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The Self-Service Business Model Explained

We have seen the self-service model grow exponentially over the years. ATMs were one of the first examples of this model in action. As consumers embrace convenience, and with technology integrated into daily life, this business model can be seen in just about every industry now. In this article, we will discuss what the self-service model looks like and some of its major benefits and obstacles. 

What is the Self-Service Business Model?

The self-service business model allows customers to access products or services independently. They can essentially serve themselves. In this model, customers don’t have to rely on a company representative to interact with the business. With the use of technology, a business will provide the necessary tools and resources for a customer to engage with that business’s offerings autonomously. This business model would fall into the low-touch business model category.

One of the main characteristics of this business model is utilizing automated and user-friendly channels. These user-friendly interfaces are also paired with extensive support resources to help enable customers to fix issues they may run into. Accessibility and convenience are top priorities with this model. Customers should be provided with an easy and clear way to complete tasks.

Kiosks, online portals, mobile apps, and other interactive technology, provide customers this power to serve themselves. Some examples of the self-service business model are self-checkout kiosks at grocery stores, booking a hotel and completing check-in through a mobile app, or a chatbot providing resources to help with an issue. 

The self-service model can be a full model, where regular customers don’t need any interaction with customer service representatives. Or businesses can implement a self-service model for certain processes. For example, something like check-in processes for appointments. However, the business can still dedicate its team to more complex tasks that customers may not be able to complete independently.

Usually, self-service businesses are business-to-consumer (B2C). This means that their more likely looking to service individuals instead of other businesses. 


How This Model Has Changed the Way Business is Done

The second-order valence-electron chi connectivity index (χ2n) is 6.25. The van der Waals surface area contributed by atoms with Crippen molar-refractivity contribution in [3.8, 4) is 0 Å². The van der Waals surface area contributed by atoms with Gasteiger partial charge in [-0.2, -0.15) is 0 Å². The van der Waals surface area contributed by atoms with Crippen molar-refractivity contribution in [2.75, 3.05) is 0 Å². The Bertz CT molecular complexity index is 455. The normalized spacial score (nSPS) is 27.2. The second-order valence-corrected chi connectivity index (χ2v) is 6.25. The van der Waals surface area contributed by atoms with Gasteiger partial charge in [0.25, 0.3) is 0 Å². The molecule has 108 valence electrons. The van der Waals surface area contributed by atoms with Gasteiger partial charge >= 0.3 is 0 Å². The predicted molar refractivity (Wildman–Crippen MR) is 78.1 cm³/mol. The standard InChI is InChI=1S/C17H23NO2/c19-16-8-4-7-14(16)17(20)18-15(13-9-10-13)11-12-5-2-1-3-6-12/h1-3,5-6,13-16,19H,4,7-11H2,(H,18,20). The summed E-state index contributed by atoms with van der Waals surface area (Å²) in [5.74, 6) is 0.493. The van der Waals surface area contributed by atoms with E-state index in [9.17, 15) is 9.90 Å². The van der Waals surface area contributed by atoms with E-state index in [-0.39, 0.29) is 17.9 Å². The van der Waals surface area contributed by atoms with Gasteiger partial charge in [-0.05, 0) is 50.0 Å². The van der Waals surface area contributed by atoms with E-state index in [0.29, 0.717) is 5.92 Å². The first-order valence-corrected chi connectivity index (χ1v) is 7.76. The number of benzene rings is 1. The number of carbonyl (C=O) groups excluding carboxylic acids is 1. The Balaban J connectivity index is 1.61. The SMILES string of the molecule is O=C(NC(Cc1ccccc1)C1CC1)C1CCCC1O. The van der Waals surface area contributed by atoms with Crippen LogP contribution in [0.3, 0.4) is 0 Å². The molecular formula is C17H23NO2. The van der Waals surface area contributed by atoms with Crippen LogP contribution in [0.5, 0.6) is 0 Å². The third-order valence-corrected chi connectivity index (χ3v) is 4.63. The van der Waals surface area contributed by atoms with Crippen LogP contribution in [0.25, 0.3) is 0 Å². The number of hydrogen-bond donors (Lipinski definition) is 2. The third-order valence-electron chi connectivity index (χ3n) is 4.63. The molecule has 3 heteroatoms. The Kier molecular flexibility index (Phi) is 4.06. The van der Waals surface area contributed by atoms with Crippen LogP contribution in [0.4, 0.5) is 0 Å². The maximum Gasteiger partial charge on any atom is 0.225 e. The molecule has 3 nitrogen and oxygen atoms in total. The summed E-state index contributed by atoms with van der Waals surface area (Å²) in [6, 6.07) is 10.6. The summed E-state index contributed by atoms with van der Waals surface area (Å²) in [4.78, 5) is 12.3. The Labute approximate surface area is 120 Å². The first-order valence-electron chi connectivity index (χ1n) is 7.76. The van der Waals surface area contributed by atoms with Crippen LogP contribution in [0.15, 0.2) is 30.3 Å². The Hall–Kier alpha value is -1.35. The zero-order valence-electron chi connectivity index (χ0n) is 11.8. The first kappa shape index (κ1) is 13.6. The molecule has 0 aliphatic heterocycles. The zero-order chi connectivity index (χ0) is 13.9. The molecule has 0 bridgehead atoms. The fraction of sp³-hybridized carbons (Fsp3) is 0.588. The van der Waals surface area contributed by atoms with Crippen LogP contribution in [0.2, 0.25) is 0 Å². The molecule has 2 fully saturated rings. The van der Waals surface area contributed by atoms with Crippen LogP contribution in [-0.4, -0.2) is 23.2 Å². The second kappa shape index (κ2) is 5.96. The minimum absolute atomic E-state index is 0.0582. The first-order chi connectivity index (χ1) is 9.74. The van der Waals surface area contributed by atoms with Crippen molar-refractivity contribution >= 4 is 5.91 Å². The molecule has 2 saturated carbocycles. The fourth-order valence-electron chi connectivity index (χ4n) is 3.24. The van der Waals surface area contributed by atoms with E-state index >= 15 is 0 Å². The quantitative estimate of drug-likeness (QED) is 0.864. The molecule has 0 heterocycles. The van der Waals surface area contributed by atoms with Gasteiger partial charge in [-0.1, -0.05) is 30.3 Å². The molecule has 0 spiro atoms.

The Self-Service Business Model has revolutionized the way businesses interact with customers. Some feel this change has been great for both sides. Others feel that this approach is damaging the connection between businesses and their customers. One thing for sure is that this model has fundamentally altered the customer experience and business operations.

Traditionally, businesses relied heavily on direct interactions, with employees playing a central role in guiding customers through transactions and services. However, the advent of the self-service model has shifted this dynamic. Now customers are powered with the autonomy to manage their transactions and access services independently.

One of the most significant changes brought about by this model is the enhanced convenience for customers as we mentioned earlier. This autonomy not only saves time but also allows customers to engage with businesses on their terms even outside of the traditional business hours. For online transactions, 88% of customers state they want access to a self-service portal when shopping online according to one survey. 

This preference has also spread to the real world. Another survey found that 73% of consumers prefer self-checkout over staffed checkout lines. 85% of Gen Z consumers use self-checkout when available. As the younger generation adopts this method of doing business, more industries are more likely to adapt to their comfort with this model.

Also, the self-service model has led to increased efficiency and cost savings for businesses. This efficiency often translates to faster service for customers, as automated systems can handle multiple interactions simultaneously, without the limitations of human speed and capacity. We’ll look more at these benefits in the next section.

However, the challenge for businesses now lies in maintaining a personal connection with their customers. Businesses need to balance automation with opportunities for human interaction. This is particularly vital for complex or sensitive issues where personal assistance is more effective.

The self-service model also demands a greater focus on user-friendly design and accessibility. Businesses must invest in intuitive interfaces and clear instructions to ensure their platforms are easily navigable for a diverse range of customers, including those who are not tech-savvy.